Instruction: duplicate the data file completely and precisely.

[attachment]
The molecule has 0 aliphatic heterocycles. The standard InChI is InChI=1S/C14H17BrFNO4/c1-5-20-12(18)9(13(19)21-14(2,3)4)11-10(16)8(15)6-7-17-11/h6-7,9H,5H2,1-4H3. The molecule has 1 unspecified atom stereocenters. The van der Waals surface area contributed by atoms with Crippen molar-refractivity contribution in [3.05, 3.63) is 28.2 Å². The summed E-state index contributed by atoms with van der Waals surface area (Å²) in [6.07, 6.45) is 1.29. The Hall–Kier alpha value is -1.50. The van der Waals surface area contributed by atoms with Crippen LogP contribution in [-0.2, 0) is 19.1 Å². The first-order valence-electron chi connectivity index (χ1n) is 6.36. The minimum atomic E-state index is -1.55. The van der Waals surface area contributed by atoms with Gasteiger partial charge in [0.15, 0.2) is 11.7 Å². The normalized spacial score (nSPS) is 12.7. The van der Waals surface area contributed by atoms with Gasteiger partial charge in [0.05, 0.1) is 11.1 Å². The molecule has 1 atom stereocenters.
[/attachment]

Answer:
The molecule has 0 aliphatic heterocycles. The standard InChI is InChI=1S/C14H17BrFNO4/c1-5-20-12(18)9(13(19)21-14(2,3)4)11-10(16)8(15)6-7-17-11/h6-7,9H,5H2,1-4H3. The molecule has 1 unspecified atom stereocenters. The van der Waals surface area contributed by atoms with Crippen molar-refractivity contribution in [3.05, 3.63) is 28.2 Å². The summed E-state index contributed by atoms with van der Waals surface area (Å²) in [6.07, 6.45) is 1.29. The Hall–Kier alpha value is -1.50. The van der Waals surface area contributed by atoms with Crippen LogP contribution in [-0.2, 0) is 19.1 Å². The first-order valence-electron chi connectivity index (χ1n) is 6.36. The minimum atomic E-state index is -1.55. The van der Waals surface area contributed by atoms with Gasteiger partial charge in [0.15, 0.2) is 11.7 Å². The normalized spacial score (nSPS) is 12.7. The van der Waals surface area contributed by atoms with Gasteiger partial charge in [0.05, 0.1) is 11.1 Å². The molecule has 1 atom stereocenters.